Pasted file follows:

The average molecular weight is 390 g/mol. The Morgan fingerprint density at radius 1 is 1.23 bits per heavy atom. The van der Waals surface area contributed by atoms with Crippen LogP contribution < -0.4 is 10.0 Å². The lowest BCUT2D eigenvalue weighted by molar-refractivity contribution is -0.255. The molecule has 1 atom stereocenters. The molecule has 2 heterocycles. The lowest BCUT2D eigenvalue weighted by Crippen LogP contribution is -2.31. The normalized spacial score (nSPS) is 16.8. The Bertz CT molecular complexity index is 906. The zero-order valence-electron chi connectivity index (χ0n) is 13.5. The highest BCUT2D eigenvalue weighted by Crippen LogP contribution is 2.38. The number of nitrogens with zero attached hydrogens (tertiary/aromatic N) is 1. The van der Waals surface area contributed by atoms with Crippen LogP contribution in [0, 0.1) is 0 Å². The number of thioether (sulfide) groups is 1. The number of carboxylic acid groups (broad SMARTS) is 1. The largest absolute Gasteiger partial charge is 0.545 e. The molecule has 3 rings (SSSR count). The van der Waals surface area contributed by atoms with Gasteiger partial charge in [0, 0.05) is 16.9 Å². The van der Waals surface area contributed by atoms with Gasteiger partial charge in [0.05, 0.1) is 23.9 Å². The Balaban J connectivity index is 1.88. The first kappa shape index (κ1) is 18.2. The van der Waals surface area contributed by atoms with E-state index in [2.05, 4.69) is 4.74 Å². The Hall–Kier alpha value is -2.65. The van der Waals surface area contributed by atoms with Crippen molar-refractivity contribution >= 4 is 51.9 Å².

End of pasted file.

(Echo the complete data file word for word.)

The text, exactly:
The average molecular weight is 390 g/mol. The Morgan fingerprint density at radius 1 is 1.23 bits per heavy atom. The van der Waals surface area contributed by atoms with Crippen LogP contribution < -0.4 is 10.0 Å². The lowest BCUT2D eigenvalue weighted by molar-refractivity contribution is -0.255. The molecule has 1 atom stereocenters. The molecule has 2 heterocycles. The lowest BCUT2D eigenvalue weighted by Crippen LogP contribution is -2.31. The normalized spacial score (nSPS) is 16.8. The Bertz CT molecular complexity index is 906. The zero-order valence-electron chi connectivity index (χ0n) is 13.5. The highest BCUT2D eigenvalue weighted by Crippen LogP contribution is 2.38. The number of nitrogens with zero attached hydrogens (tertiary/aromatic N) is 1. The van der Waals surface area contributed by atoms with Crippen LogP contribution in [0, 0.1) is 0 Å². The number of thioether (sulfide) groups is 1. The number of carboxylic acid groups (broad SMARTS) is 1. The largest absolute Gasteiger partial charge is 0.545 e. The molecule has 3 rings (SSSR count). The van der Waals surface area contributed by atoms with Gasteiger partial charge in [0, 0.05) is 16.9 Å². The van der Waals surface area contributed by atoms with Gasteiger partial charge in [0.05, 0.1) is 23.9 Å². The Balaban J connectivity index is 1.88. The first kappa shape index (κ1) is 18.2. The van der Waals surface area contributed by atoms with E-state index in [2.05, 4.69) is 4.74 Å². The Hall–Kier alpha value is -2.65. The van der Waals surface area contributed by atoms with Crippen molar-refractivity contribution >= 4 is 51.9 Å².